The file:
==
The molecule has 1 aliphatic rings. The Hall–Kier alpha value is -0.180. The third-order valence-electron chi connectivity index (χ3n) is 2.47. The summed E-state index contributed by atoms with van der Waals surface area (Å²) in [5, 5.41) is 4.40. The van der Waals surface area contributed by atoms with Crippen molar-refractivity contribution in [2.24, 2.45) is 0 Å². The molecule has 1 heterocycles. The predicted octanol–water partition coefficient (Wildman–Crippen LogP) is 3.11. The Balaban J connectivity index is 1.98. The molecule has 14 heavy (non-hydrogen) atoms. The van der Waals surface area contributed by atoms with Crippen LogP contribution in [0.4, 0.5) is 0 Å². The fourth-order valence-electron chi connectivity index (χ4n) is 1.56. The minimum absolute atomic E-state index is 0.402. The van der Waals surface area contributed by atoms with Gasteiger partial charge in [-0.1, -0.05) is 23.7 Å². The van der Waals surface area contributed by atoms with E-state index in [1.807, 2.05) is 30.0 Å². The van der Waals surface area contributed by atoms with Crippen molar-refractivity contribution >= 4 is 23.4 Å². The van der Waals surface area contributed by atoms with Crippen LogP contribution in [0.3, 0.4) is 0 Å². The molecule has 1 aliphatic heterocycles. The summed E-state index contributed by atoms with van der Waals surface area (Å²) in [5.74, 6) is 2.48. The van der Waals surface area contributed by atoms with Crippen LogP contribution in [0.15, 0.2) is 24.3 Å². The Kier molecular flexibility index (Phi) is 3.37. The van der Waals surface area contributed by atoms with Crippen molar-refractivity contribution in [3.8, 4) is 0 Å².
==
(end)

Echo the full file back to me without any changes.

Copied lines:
The molecule has 1 aliphatic rings. The Hall–Kier alpha value is -0.180. The third-order valence-electron chi connectivity index (χ3n) is 2.47. The summed E-state index contributed by atoms with van der Waals surface area (Å²) in [5, 5.41) is 4.40. The van der Waals surface area contributed by atoms with Crippen molar-refractivity contribution in [2.24, 2.45) is 0 Å². The molecule has 1 heterocycles. The predicted octanol–water partition coefficient (Wildman–Crippen LogP) is 3.11. The Balaban J connectivity index is 1.98. The molecule has 14 heavy (non-hydrogen) atoms. The van der Waals surface area contributed by atoms with Crippen LogP contribution in [0.4, 0.5) is 0 Å². The fourth-order valence-electron chi connectivity index (χ4n) is 1.56. The minimum absolute atomic E-state index is 0.402. The van der Waals surface area contributed by atoms with Gasteiger partial charge in [-0.1, -0.05) is 23.7 Å². The van der Waals surface area contributed by atoms with E-state index in [1.807, 2.05) is 30.0 Å². The van der Waals surface area contributed by atoms with Crippen molar-refractivity contribution >= 4 is 23.4 Å². The van der Waals surface area contributed by atoms with Crippen LogP contribution in [0.3, 0.4) is 0 Å². The molecule has 1 aliphatic heterocycles. The summed E-state index contributed by atoms with van der Waals surface area (Å²) in [5.74, 6) is 2.48. The van der Waals surface area contributed by atoms with Crippen LogP contribution in [0.15, 0.2) is 24.3 Å². The Kier molecular flexibility index (Phi) is 3.37. The van der Waals surface area contributed by atoms with Crippen molar-refractivity contribution in [3.8, 4) is 0 Å².